velvet jacket timothy everest
Beautiful, but will you wear it?

Dear Simon,

I have been quite busy in the last seven years building a wardrobe that will seem modest by your standards, but is still quite substantial for me. And obviously once you start, it’s hard to stop: there always seems to be something, even something very classical, that one does not have and looks great in some pictures. Those country leather boots, that tweed suit and so on.

Even though I have benefitted massively from the advice, and have tried to keep in mind when I would wear certain things, I have ended up with some items I do not wear. I take it from some posts that even you have not escaped that trap, so I was wondering if you could share some insights about your experience with items that strive for sartortial completeness but that will most likely just sit in the wardrobe of the modern urban citizen.



Hi Thomas,

Thanks for your question. It is a very interesting one: a fresh perspective on both the building of an ideal wardrobe and the sartorial temptations we enthusiasts sometimes fall prey to. Here are five things that I think are worth reconsidering. I could go to the other extreme and list the five most useful at some point too, if people think that would be helpful.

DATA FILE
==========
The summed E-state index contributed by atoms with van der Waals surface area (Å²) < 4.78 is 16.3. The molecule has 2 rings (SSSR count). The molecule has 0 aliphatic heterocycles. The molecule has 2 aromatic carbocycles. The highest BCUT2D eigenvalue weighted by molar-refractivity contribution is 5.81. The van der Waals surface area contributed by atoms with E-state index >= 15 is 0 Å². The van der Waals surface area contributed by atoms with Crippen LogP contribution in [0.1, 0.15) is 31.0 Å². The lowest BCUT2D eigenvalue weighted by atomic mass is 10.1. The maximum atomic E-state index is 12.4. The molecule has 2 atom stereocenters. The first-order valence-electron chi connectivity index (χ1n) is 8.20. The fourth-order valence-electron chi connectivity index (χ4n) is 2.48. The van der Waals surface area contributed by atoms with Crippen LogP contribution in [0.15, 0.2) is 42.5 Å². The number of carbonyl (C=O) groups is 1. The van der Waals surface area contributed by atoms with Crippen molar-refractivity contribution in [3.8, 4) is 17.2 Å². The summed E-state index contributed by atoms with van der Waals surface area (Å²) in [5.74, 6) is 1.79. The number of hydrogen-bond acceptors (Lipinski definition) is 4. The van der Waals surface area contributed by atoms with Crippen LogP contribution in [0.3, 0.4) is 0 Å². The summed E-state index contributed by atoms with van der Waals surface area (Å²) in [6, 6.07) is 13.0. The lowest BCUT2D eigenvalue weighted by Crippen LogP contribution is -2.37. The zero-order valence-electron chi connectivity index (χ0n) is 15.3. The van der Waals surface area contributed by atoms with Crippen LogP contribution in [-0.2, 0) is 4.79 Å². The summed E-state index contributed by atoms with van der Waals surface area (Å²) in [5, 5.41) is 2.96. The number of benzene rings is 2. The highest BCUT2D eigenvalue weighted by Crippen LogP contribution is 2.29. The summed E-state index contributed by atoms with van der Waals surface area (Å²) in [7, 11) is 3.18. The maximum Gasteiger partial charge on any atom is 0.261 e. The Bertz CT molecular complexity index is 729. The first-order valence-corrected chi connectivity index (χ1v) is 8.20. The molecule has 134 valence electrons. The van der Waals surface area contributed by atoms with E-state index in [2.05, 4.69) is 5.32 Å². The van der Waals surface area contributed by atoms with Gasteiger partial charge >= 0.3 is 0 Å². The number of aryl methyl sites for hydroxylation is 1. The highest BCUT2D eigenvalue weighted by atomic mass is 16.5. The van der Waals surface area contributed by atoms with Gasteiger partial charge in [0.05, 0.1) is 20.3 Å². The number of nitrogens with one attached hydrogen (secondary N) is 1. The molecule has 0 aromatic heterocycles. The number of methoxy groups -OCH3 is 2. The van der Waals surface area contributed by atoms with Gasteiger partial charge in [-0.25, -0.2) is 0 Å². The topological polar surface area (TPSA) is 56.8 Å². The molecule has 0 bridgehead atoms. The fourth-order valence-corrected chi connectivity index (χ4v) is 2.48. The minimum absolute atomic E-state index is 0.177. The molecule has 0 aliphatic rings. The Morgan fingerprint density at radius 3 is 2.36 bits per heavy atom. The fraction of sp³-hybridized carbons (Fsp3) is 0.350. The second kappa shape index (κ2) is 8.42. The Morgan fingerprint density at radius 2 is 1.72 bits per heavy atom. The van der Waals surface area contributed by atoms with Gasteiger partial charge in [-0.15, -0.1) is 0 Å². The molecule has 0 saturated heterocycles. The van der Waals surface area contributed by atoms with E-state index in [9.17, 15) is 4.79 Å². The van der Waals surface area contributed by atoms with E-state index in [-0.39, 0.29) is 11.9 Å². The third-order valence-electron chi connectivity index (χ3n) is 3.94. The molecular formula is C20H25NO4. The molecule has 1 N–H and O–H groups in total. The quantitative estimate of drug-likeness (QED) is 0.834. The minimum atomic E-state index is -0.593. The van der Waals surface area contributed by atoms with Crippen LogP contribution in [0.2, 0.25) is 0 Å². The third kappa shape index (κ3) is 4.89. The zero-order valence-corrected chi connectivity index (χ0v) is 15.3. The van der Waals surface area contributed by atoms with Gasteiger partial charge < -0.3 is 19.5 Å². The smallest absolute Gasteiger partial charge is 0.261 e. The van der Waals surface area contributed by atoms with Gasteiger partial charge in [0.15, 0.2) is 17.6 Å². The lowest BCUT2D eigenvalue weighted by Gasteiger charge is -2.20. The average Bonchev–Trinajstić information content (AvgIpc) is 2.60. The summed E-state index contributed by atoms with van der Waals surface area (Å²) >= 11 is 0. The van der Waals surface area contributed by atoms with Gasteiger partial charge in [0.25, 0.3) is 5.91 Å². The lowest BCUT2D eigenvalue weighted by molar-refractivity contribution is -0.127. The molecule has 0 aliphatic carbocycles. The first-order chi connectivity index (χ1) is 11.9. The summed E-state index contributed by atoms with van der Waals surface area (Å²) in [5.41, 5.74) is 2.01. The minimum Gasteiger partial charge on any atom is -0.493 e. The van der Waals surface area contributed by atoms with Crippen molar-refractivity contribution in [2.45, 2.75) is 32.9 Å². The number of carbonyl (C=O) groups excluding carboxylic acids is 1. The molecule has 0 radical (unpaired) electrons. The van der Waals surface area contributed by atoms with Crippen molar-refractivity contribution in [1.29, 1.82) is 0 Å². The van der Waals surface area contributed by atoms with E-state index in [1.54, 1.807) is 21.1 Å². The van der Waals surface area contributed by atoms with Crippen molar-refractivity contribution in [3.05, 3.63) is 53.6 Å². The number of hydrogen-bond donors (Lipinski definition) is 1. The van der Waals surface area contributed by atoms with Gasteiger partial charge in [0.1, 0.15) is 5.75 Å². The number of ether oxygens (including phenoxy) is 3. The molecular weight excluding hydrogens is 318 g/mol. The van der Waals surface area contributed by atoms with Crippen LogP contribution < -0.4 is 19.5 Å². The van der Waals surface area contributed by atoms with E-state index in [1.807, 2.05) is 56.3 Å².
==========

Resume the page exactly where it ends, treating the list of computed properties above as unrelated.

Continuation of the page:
Polo coat

Overcoats need to be versatile. If you have one good one it will be worn over everything, after all. Yet they are such interesting things that it is tempting to go for camel hair, colourful tweed, raglan sleeves, and all sorts of design permutations, such as the polo coat. A bespoke overcoat is a beautiful thing, primarily for the fit. It is the flattering line of a jacket writ large, with flowing skirt and strong shoulder. Keep it simple. 

Double-breasted suit

Of course you need a double-breasted suit. It’s a sartorial staple, right? Well perhaps – it is certainly the most immediate, big variation on a standard lounge suit. But for many guys it’s simply not practical. They can’t sit at their desks all day in it easily. It is harder to dress down than a single-breasted. By all means consider a DB suit, but think very carefully what it will be like to wear.

Velvet jacket

I love my velvet jacket, from Timothy Everest. But then I go to more evening events than most, and certainly more that suggest a sartorial statement. Even black tie is a questionable investment for most. Leave velvet for when you’ve finished the first wardrobe and moved onto the second. 

Cream linen suit

I adore linen. Beautiful material that should be bought as heavy as possible and then lived in as much as possible. But when will you actually wear a cream suit? Perhaps more to the point, when will you do so and not feel more than a little awkward, like some kind of ornamentation to the event rather than a guest? My suggestion: get a lovely pair of cream linen trousers made first; wear them with every colour of jacket in the summer, and consider adding a full suit (probably with another pair of trousers) next year.